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Black Rat

Black Rat, Roof Rat, Ship Rat

Black rats are a rodent which was most likely introduced to North America by early European settlers and explorers in the middle of the 16th century. They are also known as “roof rat”, “ship rat”, “house rat”, “Alexandrine rat”, and “old English rat”. Regardless of the name, they have smooth black or brown fur, and are about 40 centimetres long, and have earned some notoriety as carriers of serious diseases.

Problems/Damage

Why should I be concerned?

Black rats are able to carry a number of pathogens. Some of the most well known of which are the bubonic plague, typhus, Weil’s disease, toxoplasmosis, and trichinosis. The can also damage and contaminate food as with their waste as well as the parasites which they carry. Rats can cause electrical fires by chewing through wiring and insulation and causing a short circuit, a habit which may be responsible for as much as 50% of farm fires. They prefer damp environments and will enlarge gaps in the walls and foundations, plumbing, attics, siding.

Habitat and Behaviour

A day in the life of a black rat

Black rats are common to coastal communities and seaports in Canada. Unlike the house mouse, they exhibit neophobic behaviour, which means they avoid unfamiliar objects and situations. They have an excellent sense of hearing, smell, touch, and taste, but poor eyesight. Black rats are excellent at running and climbing, and prefer to make their in higher locations such as trees and the upper parts of structures. However, they will also burrow in dense vegetation.

Black rats will travel long distances from its harbourage, as much as 90 metres, to find food and water. They are omnivorous creatures but prefer fruits, vegetables, nuts and cereals. They pose a threat to natural habitats because they feed on many of the native birds and insects. Black rats are also a threat to farmers because they devour a variety of crops; cereals, sugar cane, coconuts, cocoa, oranges, and coffee beans. If that wasn’t enough, they will also feed on any meal provided for cows, swine, chickens, cats, and dogs.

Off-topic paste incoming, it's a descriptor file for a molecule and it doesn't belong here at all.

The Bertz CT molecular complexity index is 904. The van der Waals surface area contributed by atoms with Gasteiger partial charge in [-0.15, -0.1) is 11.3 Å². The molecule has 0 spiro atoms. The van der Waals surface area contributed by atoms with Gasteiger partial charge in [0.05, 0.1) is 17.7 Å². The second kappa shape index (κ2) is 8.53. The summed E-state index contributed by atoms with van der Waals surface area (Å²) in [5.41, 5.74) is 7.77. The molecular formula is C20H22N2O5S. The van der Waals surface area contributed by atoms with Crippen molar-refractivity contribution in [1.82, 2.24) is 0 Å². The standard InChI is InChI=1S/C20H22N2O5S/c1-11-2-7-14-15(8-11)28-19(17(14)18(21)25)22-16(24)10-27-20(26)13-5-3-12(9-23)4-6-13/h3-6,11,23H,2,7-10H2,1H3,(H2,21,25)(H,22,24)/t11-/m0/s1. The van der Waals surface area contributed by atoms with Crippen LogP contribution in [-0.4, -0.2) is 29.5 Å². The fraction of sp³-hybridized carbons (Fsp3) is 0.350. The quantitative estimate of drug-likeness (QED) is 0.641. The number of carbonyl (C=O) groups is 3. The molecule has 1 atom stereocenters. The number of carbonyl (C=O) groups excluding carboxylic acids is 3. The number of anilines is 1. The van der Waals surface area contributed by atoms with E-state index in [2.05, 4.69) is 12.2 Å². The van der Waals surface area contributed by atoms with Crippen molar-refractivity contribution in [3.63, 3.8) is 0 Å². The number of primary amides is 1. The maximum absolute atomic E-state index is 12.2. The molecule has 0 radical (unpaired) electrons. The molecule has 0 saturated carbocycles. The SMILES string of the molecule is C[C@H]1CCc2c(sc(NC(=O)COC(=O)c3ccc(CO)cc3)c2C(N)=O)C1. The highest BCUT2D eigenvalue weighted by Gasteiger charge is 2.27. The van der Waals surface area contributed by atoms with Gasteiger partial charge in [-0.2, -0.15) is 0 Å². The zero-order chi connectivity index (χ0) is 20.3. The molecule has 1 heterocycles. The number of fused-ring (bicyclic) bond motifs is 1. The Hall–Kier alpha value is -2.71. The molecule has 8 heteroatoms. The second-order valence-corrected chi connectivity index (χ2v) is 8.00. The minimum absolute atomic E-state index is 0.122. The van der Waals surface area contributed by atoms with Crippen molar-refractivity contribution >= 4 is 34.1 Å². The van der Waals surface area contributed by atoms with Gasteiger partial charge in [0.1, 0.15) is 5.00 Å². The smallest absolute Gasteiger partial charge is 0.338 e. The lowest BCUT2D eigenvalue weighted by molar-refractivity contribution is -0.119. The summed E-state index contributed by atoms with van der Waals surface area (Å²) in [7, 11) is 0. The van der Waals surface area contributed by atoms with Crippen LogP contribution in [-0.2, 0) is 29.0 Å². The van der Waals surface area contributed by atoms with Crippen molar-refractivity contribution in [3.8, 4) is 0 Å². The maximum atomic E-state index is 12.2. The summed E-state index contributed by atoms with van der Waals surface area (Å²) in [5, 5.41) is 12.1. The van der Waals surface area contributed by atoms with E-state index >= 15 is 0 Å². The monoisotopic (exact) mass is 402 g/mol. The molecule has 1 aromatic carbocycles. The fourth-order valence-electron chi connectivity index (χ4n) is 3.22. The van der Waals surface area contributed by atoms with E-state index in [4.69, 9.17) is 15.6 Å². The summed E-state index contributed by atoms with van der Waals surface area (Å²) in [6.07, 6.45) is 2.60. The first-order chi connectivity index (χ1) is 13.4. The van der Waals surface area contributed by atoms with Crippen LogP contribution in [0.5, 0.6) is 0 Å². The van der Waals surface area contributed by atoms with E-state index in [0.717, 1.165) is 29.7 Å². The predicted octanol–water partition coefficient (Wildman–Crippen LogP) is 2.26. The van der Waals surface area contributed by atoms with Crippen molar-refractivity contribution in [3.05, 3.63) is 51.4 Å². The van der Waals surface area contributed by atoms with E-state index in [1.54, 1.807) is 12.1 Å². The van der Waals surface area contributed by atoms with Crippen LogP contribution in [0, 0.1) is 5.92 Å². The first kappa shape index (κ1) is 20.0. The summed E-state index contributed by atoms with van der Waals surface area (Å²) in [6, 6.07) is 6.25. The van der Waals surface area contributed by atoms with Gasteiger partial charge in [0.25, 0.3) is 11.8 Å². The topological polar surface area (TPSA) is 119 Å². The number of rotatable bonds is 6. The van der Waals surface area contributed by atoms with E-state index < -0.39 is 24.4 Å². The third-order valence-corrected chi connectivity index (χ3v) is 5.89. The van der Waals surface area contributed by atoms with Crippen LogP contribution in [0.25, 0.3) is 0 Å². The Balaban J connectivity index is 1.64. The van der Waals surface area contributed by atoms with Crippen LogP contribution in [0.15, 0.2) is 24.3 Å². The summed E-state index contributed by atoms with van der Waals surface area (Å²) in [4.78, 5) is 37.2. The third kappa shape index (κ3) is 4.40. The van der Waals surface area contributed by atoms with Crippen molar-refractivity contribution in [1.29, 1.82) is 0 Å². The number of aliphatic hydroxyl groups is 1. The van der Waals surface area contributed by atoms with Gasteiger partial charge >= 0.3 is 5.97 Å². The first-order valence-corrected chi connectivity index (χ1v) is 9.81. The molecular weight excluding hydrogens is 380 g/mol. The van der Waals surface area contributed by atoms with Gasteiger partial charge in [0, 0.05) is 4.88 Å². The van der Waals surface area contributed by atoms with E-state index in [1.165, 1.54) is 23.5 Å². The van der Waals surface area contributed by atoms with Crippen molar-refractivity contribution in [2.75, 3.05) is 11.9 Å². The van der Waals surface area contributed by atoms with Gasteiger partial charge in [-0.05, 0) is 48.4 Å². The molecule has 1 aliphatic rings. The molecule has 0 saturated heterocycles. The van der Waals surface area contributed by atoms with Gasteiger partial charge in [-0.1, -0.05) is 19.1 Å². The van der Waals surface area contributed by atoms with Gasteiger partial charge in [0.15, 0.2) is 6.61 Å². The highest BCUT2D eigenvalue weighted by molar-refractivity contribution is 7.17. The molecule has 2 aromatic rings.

Although their litters are small, these pests are prolific breeders, females can give birth to as many as 40 offspring each year.

Identification

  • Measures approximately 40 centimetres in length from, nose to tail
  • Weighs between 150 to 250 grams
  • Fur is normally brown
  • The tail is longer than the rest of the body, dark and scaly in appearance
  • Snout is pointed, ears and eyes are large, and the body is slender
  • droppings are approximately 12.5 millimetres in length and spindle shaped, with pointed ends

Tips for prevention and control

These tips may help you prevent roof rats in your home:

  • Store food, water, and garbage in containers with tight-fitting lids
  • Clean up spilt seeds under bird feeders, or remove the feeders at the first sign of rats
  • Seal any holes around doors, windows and roofs
  • Trim or prune all trees so that they do not overhang or contact your building

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